“Reality is thin ice, but most people skate on it their whole lives and never fall through until the very end. We did fall through, but we helped each other out. We’re still helping each other.”
Welcome to the Supernatural Zone. Not Twilight Zone since Jordan Peele destroyed it with his political agenda. I’ve picked up this book in Audio format thinking it’ll make a great read, much like Elevation did. And it worked in a way and it didn’t work so well in other ways.
“People are blind to explanations that lie outside their perception of reality.”
I loved the premise of the book. What if you had a gruesome murder of two children, a lot of evidence about who did it (witnesses, DNA samples from the semen found on the children thighs, blood samples on the stick that was used to sexually assault them, discarded shirts and belts and even more witnesses of the blood-soaked man coming out from the woods). What if this solid evidence was then disputed by the assailant – who brings forth not just an alibi but a room full of people able to testify to their whereabouts and dated video footage. As no person can be in two places, the police are now stuck with a mystery instead of a clear-cut case.
They decide to go with the evidence they have in hand and they charge Terry Maitland, Little League coach, English teacher, husband, and father of two girls with the murder. Terry gets shot on the way to the courthouse by one of the older brothers of one of the boys who got murdered and dies as well.
But this is not where the story ends. It’s mostly the beginning.
King seems to have been inspired by the Harlan Coben style of thrillers whose hooks generally revolve around circumstances that seem impossible. (In fact, Uncle Stevie even acknowledges this by actually having Coben himself be a plot point in the book.) And this works for a while as King builds up the scenario with an intriguing mix of clues and witnesses that both absolutely prove that Terry must be the murderer while also making it utterly impossible for him to have done it.
What Uncle Stevie did here is to create the puzzle part which he adds layer after layer to it, but then he essentially just says “Oh, yeah. It was a supernatural monster. And now here’s a completely different book about trying to catch it.”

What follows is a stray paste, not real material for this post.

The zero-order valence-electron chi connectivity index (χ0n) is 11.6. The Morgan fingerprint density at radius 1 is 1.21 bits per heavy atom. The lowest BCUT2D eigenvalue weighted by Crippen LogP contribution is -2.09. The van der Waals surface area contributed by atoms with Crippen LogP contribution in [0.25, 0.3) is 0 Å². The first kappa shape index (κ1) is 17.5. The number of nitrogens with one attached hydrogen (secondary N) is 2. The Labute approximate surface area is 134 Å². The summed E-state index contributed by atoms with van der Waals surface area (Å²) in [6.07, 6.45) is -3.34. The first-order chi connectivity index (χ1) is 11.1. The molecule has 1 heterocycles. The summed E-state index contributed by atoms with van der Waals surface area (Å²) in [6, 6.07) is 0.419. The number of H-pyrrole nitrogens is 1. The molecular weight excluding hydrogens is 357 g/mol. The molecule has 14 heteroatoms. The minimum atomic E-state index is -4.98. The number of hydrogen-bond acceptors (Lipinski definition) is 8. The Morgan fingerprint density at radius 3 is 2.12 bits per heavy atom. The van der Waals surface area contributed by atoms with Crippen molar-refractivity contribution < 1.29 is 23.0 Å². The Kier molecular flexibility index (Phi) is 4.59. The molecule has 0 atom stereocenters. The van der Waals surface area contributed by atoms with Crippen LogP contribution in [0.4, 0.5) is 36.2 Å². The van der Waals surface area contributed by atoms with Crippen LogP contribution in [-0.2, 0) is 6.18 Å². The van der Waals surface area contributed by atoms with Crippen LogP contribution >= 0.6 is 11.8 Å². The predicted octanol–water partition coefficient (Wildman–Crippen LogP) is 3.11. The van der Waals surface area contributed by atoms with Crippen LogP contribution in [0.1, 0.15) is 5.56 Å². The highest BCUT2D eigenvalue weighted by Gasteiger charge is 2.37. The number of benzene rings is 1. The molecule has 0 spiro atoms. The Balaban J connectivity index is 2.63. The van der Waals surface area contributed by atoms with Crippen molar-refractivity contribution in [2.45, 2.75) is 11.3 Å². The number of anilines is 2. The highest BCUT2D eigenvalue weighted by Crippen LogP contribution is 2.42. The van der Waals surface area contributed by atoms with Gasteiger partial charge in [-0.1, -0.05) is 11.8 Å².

So first half of the book – 5/5 stars.
Second half of the book – 2/5 stars.
In the second half, we find out more about the monster who feeds on children’s flesh and their blood, about a Mexican Chupacabra of sorts and Holly from Finders Keepers (if you read Mr. Mercedes you know who that is) is called in. She will spend her entire time investigating the murder in a very clean and efficient way – and somewhat annoying too.
Holly will spend half her time remembering Bill Hodges, who was her partner and lover, and almost gushing in admiration of his past deeds. I’ve read the previous two books and this type of admiration is unwarranted. The guy was mostly an ass-hole.
The Good Bits:
I love how King taps into the minds of everyday people and families. He creates horror stories out of the mundane, out of small town people living small town lives, and out of questions we’ve probably all wondered about– is there life after death? What if you could go back in time? And, in this case, what if all the evidence of a crime points to someone who couldn’t possibly have done it? What if you were accused of a crime you didn’t commit?
I absolutely loved (if I can call it that) the exploration of the devastation that the death of a small child can bring a family. The death of the mother from a heart attack, the child who goes on to shoot the prime suspect. The father who decides to hang himself in a tree outside of his house and mid way through the suicide decides he does not want to die and struggles to break free. That was AWESOME. (Pure Stephen King)
I liked the discussions about how reliable DNA is and about tampering effects on it.
“There’s… a force for good in the world. That’s something else I believe. Partly so I don’t go crazy when I think of all the awful things that happen, I guess, but…also…well the evidence seems to bear it out, wouldn’t you say? Not just here but everywhere. There’s some force that tries to restore the balance.”
The Bad Bits:
Mr. King struggles with writing things with technology in them. None of the detectives on the case try to Google the name of the restaurant found on a piece of paper and spend extensive time looking it up. The introduction of Finders Keepers people (which made this book the third in the series) also didn’t do any wonders for me. Holly is unlikable and mostly abrasive in communications. She also accepts compliments like a 1920’s maid who’s never seen a man and the backhanded sexism is a bit much to bare.
“You’re a hell of a detective, Holly.” She thanked him with her eyes lowered, and in the tentative voice of a woman who doesn’t know quite what to do with compliments. “You’re kind to say that.”
The details about the creature were taken from folklore and from watching an old Mexican horror snuff about some masked women who were justice fighters.
The other bad bit I found a bit disconcerting was how the witness interviews pertaining to the crime sound the same. We have a range of people, from a 9 year old girl (and her mom), to a mid-30s (I’m guessing) Ex-con, ex-addict (are you ever really an ex at that though?) bouncer- excuse me, “Security Specialist” or whatever, to a elderly man, and an elderly woman, to a Native American woman cab driver. And every single one of them sound exactly the same. Not just the content, but the WAY OF SPEAKING. The way of being so attentively helpful as to come across as almost servile. “Am I doing it right? I’m not in trouble, am I?” Like a bunch of dogs expecting their master to kick them, and doing everything they can to BE A GOOD DOG.
ALL of them. Even the kid. Exactly the same.
“Doesn’t look like a monster, does he?” “They rarely do.”